Federal resources minister Keith Pitt has labelled a prediction from Australia’s key energy market operator that a 100 per cent renewable grid will become an increasingly common occurrence as “absolute nonsense”.
Responding to the speech by new CEO Daniel Westerman, where he said the grid would need to be ready to operate on 100 per cent renewables as early as 2025, Pitt said the only way that supplies of renewable electricity could be firmed was through the use of fossil fuels.
“Intermittent wind and solar, as we all know, is not reliable,” Pitt told ABC Radio. “It needs to be backed up, that’s backed up by gas and other means.”
It’s yet another example of the Morrison government distinguishing itself from the views of those with genuine expertise in the energy system and the pace of change already underway in a transition to cleaner energy sources.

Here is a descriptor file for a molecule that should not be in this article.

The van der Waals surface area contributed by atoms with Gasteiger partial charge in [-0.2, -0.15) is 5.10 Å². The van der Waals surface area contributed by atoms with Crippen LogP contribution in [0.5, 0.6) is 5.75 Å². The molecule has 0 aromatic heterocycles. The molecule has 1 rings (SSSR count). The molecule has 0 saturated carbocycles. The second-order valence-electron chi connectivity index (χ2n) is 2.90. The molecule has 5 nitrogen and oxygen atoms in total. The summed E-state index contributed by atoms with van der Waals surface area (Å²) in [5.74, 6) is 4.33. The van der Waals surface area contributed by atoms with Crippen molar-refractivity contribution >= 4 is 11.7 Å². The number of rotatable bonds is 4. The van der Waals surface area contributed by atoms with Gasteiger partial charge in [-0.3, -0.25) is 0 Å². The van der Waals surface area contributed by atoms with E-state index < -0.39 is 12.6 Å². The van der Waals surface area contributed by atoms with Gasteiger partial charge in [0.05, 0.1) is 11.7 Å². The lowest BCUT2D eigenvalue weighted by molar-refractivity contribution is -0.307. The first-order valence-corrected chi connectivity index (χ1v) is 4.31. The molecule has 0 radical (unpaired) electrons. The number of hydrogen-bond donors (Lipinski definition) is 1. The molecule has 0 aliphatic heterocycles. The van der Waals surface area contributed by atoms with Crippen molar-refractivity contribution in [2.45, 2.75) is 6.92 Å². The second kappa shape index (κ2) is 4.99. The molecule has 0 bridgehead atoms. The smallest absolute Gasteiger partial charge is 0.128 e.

Pitt’s comments are at odds with most of the energy market’s key regulators, including AEMO, which is observing an energy transition to renewables occurring at a pace that is significantly faster than even the most bullish scenarios modelled in its Integrated System Plan just one year ago.
“A combination of technical innovation, economics, government policies and consumer choice, is driving this energy transition faster than it ever has before,” Westerman told a CEDA event in Melbourne on Wednesday.
Westerman also pleaded for all parties, including governments, regulators, rule makers and market players, to work together to ensure that the transition to renewables can take place.
His comments came as the Australian Energy Market Commission flagged a range of energy market reforms designed to ease the path for energy storage technologies to play a bigger role in the energy system – including specifically as a key tool in helping to firm supplies of wind and solar.
Pitt’s comments underline the basic problem, namely that the federal Coalition is not ready to accept that the new technologies underlying the transition even exist. His train crash of an interview on Sky News, where he refused to admit that battery storage was dispatchable, was a case in point.